People frequently get into these verbal messes where one person makes a generalized statement–say, “Cats poop in litterboxes,” and someone else counters (often very agitated) with “Not all cats! Some poop in my flowers!” And the first person invariably responds, “YES I KNOW.”
The American political debate this election cycle has devolved into one, long, continuous discussion of this nature. Trump says something about a group of people–Mexicans, illegal immigrants, Muslims–and Dems respond with “But not all X!”
This is exemplified by the Democrats inviting the parents of fallen American soldier Humayun S.M. Khan to speak at their convention:
To summarize this debate in internet terms, the Trump side is saying, “Muslims are terrorists,” (and “Illegal immigrants are criminals.”) The Hillary side is responding, “Not all Muslims–some Muslims are patriotic war heroes who died for America.” (Also, “Not all illegal immigrants.”)
Of course, given that there are 3.3 million Muslims in the US, it would be very strange indeed if none of them were brave and heroic. Even Donald Trump can probably do the math on that and figure out that it is statistically very likely that some Muslims are in the military and some have died there.
This is not the real argument.
It is obvious that the majority of Muslims are not terrorists (and the majority of illegal immigrants are not criminals or rapists, except for obviously having broken immigration law,) because if they were, we’d have about 2 million terrorists on our hands, and again, even Donald Trump (and his supporters,) can tell that we don’t have 2 million terrorists.
The Trumpian argument, therefore: Illegal immigration is, on net, bad for Americans, because illegal immigrants are disproportionately uneducated and criminal compared to Americans and legal immigrants. Islamic immigration is, on net, bad for Americans, because Muslims are disproportionately likely to commit terrorist attacks.
Likewise, the Dem’s response of “Not all Muslims” (and illegal immigrants) is not their true response. As has been pointed out, if someone handed you a bag of M&Ms and told you that only one of them was poisoned, you probably wouldn’t proclaim, “Not all M&Ms!” and proceed to eat them. Likewise, if I told you that most of the people sitting in the next room were perfectly nice people, but one of them was a serial killer, you would not be eager to enter that room. Even Hillary Clinton wouldn’t want to go in there, and wold probably call the police and ask them to thoroughly investigate everyone in that room. And the guy with the M&Ms.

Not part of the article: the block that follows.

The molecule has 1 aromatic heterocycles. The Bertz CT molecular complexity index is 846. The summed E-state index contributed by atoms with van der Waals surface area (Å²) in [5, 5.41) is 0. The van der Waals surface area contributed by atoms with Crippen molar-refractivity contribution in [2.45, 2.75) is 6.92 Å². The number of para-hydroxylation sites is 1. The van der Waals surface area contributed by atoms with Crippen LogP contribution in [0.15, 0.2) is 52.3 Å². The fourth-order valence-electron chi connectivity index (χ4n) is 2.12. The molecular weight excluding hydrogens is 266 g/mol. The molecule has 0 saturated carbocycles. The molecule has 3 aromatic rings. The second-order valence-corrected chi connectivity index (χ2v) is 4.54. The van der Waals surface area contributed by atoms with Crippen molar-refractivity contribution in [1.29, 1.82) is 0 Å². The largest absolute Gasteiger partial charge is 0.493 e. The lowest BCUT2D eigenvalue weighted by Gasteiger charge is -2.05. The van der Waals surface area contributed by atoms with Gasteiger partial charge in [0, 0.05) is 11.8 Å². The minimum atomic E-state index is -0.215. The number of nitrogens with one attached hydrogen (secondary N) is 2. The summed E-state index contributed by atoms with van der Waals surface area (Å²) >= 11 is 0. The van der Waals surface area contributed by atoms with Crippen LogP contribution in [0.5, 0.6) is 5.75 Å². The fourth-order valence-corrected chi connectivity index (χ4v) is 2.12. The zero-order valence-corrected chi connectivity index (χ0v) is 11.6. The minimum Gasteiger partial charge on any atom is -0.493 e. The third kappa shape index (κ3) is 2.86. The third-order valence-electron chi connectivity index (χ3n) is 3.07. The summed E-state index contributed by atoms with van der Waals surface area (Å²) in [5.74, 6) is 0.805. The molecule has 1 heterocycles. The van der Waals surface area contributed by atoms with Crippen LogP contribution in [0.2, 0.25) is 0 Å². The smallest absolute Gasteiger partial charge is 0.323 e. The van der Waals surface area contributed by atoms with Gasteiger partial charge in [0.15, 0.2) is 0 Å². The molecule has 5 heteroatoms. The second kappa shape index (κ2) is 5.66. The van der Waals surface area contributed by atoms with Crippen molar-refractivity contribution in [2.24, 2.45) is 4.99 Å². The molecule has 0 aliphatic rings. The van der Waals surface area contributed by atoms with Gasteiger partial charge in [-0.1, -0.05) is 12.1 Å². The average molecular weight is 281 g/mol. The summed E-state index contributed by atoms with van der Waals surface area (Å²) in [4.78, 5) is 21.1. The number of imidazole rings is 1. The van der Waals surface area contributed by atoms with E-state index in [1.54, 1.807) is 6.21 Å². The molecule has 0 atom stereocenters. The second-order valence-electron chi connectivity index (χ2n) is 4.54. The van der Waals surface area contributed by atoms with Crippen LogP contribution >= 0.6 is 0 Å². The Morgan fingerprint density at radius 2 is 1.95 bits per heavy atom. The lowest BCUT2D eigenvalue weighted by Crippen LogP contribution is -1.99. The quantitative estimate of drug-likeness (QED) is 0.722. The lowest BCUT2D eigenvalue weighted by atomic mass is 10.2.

The Dems’ real argument: Muslim immigration is, on net, positive for society. More generally, all immigration, (legal and illegal,) is a net positive for society.
We could of course test such suppositions–first we would have to assess the environmental and long-term impacts on the present population of adding, say, a million more people living at first world levels, which according to all of the environmentalists I’ve ever talked to, must be considered a net loss to humanity due to increased fossil fuel consumption.
Too many people when discussing immigration seem to default to an “infinite growth is best!” model, which obviously does not account for the fact that we live on a finite planet with finite resources. Even if we suppose that we could live in much more cramped environs than we currently do (people in suburban America could cram themselves into Tokyo-style apartments,) I don’t really want to, and I consider having much less space a massive decrease in my quality of life. So merely adding people for people’s sake is not, IMO, a good idea.
But by the same token, trying to freeze all of the world’s populations exactly where they are probably isn’t a good or worthwhile idea–at the very least, some of those folks out there are probably excellent folks whose presence in my country would be of great benefit to me.
So we also have to compare adding a million people from Group X to adding a million of some other group–say, Pygmy refugees, British doctors, Iranian atheists, Venezuelan beauty queens, mathematicians of any nationality, Mormon Americans, etc.
But such arguments tend to make people uncomfortable, first because they are technical arguments that don’t appeal to the emotions, and second because trying to enumerate the worth of people strikes too close to valuing some people more than others just because of their ethnicity, which most Americans are very opposed to. (Even if, in fact, the average American would be better off with an immigration policy that specifically preferenced certain traits.) So we are left with one side proclaiming “[Group] does X!” and the other side strenuously opposing, “Not all X!”